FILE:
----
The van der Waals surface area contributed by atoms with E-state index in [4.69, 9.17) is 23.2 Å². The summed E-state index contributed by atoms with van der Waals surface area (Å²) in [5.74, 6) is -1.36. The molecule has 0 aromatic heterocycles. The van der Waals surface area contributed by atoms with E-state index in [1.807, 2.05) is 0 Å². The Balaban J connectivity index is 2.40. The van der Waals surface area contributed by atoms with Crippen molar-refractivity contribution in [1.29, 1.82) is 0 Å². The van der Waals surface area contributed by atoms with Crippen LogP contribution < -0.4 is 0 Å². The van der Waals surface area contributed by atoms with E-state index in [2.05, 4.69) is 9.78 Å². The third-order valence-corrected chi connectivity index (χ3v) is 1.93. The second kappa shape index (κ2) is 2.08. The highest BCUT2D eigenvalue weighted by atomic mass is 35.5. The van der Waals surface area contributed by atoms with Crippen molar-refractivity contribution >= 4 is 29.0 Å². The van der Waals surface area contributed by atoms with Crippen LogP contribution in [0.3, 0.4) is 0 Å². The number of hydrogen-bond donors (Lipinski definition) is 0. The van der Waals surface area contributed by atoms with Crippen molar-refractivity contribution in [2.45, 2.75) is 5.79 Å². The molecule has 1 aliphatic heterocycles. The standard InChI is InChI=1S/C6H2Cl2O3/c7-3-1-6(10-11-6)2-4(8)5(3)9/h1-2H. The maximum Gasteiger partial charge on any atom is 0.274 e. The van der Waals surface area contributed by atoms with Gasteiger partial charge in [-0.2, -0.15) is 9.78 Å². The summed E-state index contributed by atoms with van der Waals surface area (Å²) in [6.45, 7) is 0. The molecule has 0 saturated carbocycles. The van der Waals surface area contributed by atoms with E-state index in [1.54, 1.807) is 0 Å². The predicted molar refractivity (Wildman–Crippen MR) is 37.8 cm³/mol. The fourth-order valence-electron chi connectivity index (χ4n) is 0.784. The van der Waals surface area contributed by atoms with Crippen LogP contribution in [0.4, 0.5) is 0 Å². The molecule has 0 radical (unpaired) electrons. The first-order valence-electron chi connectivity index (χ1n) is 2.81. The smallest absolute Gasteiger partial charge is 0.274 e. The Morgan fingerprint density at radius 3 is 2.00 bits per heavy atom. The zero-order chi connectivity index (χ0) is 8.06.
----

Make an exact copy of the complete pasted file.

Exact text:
The van der Waals surface area contributed by atoms with E-state index in [4.69, 9.17) is 23.2 Å². The summed E-state index contributed by atoms with van der Waals surface area (Å²) in [5.74, 6) is -1.36. The molecule has 0 aromatic heterocycles. The van der Waals surface area contributed by atoms with E-state index in [1.807, 2.05) is 0 Å². The Balaban J connectivity index is 2.40. The van der Waals surface area contributed by atoms with Crippen molar-refractivity contribution in [1.29, 1.82) is 0 Å². The van der Waals surface area contributed by atoms with Crippen LogP contribution < -0.4 is 0 Å². The van der Waals surface area contributed by atoms with E-state index in [2.05, 4.69) is 9.78 Å². The third-order valence-corrected chi connectivity index (χ3v) is 1.93. The second kappa shape index (κ2) is 2.08. The highest BCUT2D eigenvalue weighted by atomic mass is 35.5. The van der Waals surface area contributed by atoms with Crippen molar-refractivity contribution >= 4 is 29.0 Å². The van der Waals surface area contributed by atoms with Crippen LogP contribution in [0.3, 0.4) is 0 Å². The number of hydrogen-bond donors (Lipinski definition) is 0. The van der Waals surface area contributed by atoms with Crippen molar-refractivity contribution in [2.45, 2.75) is 5.79 Å². The molecule has 1 aliphatic heterocycles. The standard InChI is InChI=1S/C6H2Cl2O3/c7-3-1-6(10-11-6)2-4(8)5(3)9/h1-2H. The maximum Gasteiger partial charge on any atom is 0.274 e. The van der Waals surface area contributed by atoms with Gasteiger partial charge in [-0.2, -0.15) is 9.78 Å². The summed E-state index contributed by atoms with van der Waals surface area (Å²) in [6.45, 7) is 0. The molecule has 0 saturated carbocycles. The van der Waals surface area contributed by atoms with E-state index in [1.54, 1.807) is 0 Å². The predicted molar refractivity (Wildman–Crippen MR) is 37.8 cm³/mol. The fourth-order valence-electron chi connectivity index (χ4n) is 0.784. The van der Waals surface area contributed by atoms with Crippen LogP contribution in [0.4, 0.5) is 0 Å². The molecule has 0 radical (unpaired) electrons. The first-order valence-electron chi connectivity index (χ1n) is 2.81. The smallest absolute Gasteiger partial charge is 0.274 e. The Morgan fingerprint density at radius 3 is 2.00 bits per heavy atom. The zero-order chi connectivity index (χ0) is 8.06.